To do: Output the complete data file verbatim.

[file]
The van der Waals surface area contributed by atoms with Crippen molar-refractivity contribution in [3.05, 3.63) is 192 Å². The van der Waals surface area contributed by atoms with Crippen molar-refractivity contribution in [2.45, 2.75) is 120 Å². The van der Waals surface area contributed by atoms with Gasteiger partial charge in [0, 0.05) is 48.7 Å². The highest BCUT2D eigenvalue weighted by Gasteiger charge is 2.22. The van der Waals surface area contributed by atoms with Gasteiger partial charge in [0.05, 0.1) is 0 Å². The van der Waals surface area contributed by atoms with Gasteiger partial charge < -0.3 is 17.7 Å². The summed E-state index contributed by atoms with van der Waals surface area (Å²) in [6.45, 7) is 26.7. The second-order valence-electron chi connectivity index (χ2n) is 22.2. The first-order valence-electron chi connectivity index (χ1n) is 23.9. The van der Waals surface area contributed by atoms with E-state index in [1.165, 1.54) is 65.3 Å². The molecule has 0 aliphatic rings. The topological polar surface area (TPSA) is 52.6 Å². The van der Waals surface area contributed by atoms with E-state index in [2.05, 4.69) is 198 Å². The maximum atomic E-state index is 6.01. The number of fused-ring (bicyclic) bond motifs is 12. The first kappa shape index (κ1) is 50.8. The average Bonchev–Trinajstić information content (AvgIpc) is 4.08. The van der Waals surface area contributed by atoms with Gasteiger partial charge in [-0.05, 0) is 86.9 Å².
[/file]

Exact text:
The van der Waals surface area contributed by atoms with Crippen molar-refractivity contribution in [3.05, 3.63) is 192 Å². The van der Waals surface area contributed by atoms with Crippen molar-refractivity contribution in [2.45, 2.75) is 120 Å². The van der Waals surface area contributed by atoms with Gasteiger partial charge in [0, 0.05) is 48.7 Å². The highest BCUT2D eigenvalue weighted by Gasteiger charge is 2.22. The van der Waals surface area contributed by atoms with Gasteiger partial charge in [0.05, 0.1) is 0 Å². The van der Waals surface area contributed by atoms with Gasteiger partial charge < -0.3 is 17.7 Å². The summed E-state index contributed by atoms with van der Waals surface area (Å²) in [6.45, 7) is 26.7. The second-order valence-electron chi connectivity index (χ2n) is 22.2. The first-order valence-electron chi connectivity index (χ1n) is 23.9. The van der Waals surface area contributed by atoms with E-state index in [1.165, 1.54) is 65.3 Å². The molecule has 0 aliphatic rings. The topological polar surface area (TPSA) is 52.6 Å². The van der Waals surface area contributed by atoms with E-state index in [2.05, 4.69) is 198 Å². The maximum atomic E-state index is 6.01. The number of fused-ring (bicyclic) bond motifs is 12. The first kappa shape index (κ1) is 50.8. The average Bonchev–Trinajstić information content (AvgIpc) is 4.08. The van der Waals surface area contributed by atoms with Gasteiger partial charge in [-0.05, 0) is 86.9 Å².